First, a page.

An object of class brmsfit, which contains the posterior samples along with many other useful information about the model. Use methods(class = "brmsfit") for an overview on available methods.


Paul-Christian Buerkner (2017). brms: An R Package for Bayesian Multilevel Models Using Stan. Journal of Statistical Software, 80(1), 1-28. doi:10.18637/jss.v080.i01

Paul-Christian Buerkner (in review). Advanced Bayesian Multilevel Modeling with the R Package brms. arXiv preprint.

See Also

brms, brmsformula, brmsfamily, brmsfit

  • brm
# Poisson regression for the number of seizures in epileptic patients
# using student_t priors for population-level effects
# and half cauchy priors for standard deviations of group-level effects
bprior1 <- prior(student_t(5,0,10), class = b) +
  prior(cauchy(0,2), class = sd)
fit1 <- brm(count ~ log_Age_c + log_Base4_c * Trt + (1|patient),
            data = epilepsy, family = poisson(), prior = bprior1)

# generate a summary of the results

# plot the MCMC chains as well as the posterior distributions
plot(fit1, ask = FALSE)

# predict responses based on the fitted model

# plot marginal effects for each predictor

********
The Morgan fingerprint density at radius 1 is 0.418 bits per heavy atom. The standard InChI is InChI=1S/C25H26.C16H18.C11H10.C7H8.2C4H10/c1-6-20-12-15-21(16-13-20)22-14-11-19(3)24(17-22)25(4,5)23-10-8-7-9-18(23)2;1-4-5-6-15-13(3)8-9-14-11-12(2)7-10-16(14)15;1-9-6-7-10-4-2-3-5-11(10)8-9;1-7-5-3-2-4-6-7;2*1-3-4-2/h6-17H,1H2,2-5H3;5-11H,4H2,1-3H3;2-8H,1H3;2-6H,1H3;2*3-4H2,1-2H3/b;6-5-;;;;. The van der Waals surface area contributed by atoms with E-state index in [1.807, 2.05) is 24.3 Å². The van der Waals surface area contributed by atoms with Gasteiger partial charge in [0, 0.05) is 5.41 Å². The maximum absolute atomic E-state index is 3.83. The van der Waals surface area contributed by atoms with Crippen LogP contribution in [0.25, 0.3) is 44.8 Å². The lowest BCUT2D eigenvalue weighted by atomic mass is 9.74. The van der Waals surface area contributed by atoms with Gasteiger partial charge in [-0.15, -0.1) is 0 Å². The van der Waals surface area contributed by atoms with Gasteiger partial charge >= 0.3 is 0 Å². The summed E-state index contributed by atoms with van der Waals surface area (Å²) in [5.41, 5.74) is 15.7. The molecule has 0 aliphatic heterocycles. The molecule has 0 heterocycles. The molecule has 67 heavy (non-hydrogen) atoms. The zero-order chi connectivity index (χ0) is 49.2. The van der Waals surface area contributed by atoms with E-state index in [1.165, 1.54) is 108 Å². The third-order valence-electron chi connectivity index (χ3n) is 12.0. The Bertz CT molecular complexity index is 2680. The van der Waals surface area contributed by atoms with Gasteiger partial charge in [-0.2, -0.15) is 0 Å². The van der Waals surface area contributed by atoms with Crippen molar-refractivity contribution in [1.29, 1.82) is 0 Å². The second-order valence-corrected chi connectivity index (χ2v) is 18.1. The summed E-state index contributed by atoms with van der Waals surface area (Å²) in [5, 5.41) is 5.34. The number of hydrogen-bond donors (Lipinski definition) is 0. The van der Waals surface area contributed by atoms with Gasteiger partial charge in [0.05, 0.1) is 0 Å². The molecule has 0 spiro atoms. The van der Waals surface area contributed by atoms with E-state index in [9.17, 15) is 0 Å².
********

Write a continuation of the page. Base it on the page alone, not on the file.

plot(marginal_effects(fit1), ask = FALSE)

# investigate model fit

# Ordinal regression modeling patient's rating of inhaler instructions
# category specific effects are estimated for variable 'treat'
fit2 <- brm(rating ~ period + carry + cs(treat),
            data = inhaler, family = sratio("logit"),
            prior = set_prior("normal(0,5)"), chains = 2)
plot(fit2, ask = FALSE)

# Survival regression modeling the time between the first
# and second recurrence of an infection in kidney patients.
fit3 <- brm(time | cens(censored) ~ age * sex + disease + (1|patient),
            data = kidney, family = lognormal())
plot(fit3, ask = FALSE)
plot(marginal_effects(fit3), ask = FALSE)

# Probit regression using the binomial family
ntrials <- sample(1:10, 100, TRUE)
success <- rbinom(100, size = ntrials, prob = 0.4)
x <- rnorm(100)
data4 <- data.frame(ntrials, success, x)
fit4 <- brm(success | trials(ntrials) ~ x, data = data4,
            family = binomial("probit"))

# Simple non-linear gaussian model
x <- rnorm(100)
y <- rnorm(100, mean = 2 - 1.5^x, sd = 1)
data5 <- data.frame(x, y)
bprior5 <- prior(normal(0, 2), nlpar = a1) +
  prior(normal(0, 2), nlpar = a2)
fit5 <- brm(bf(y ~ a1 - a2^x, a1 + a2 ~ 1, nl = TRUE),
            data = data5, prior = bprior5)
plot(marginal_effects(fit5), ask = FALSE)

# Normal model with heterogeneous variances
data_het <- data.frame(
  y = c(rnorm(50), rnorm(50, 1, 2)),
  x = factor(rep(c("a", "b"), each = 50))
fit6 <- brm(bf(y ~ x, sigma ~ 0 + x), data = data_het)

# extract estimated residual SDs of both groups
sigmas <- exp(posterior_samples(fit6, "^b_sigma_"))
ggplot(stack(sigmas), aes(values)) +
  geom_density(aes(fill = ind))

# Quantile regression predicting the 25%-quantile
fit7 <- brm(bf(y ~ x, quantile = 0.25), data = data_het,
            family = asym_laplace())

# use the future package for more flexible parallelization
fit7 <- update(fit7, future = TRUE)
# }
# }
Documentation reproduced from package brms, version 2.6.0, License: GPL (>= 3)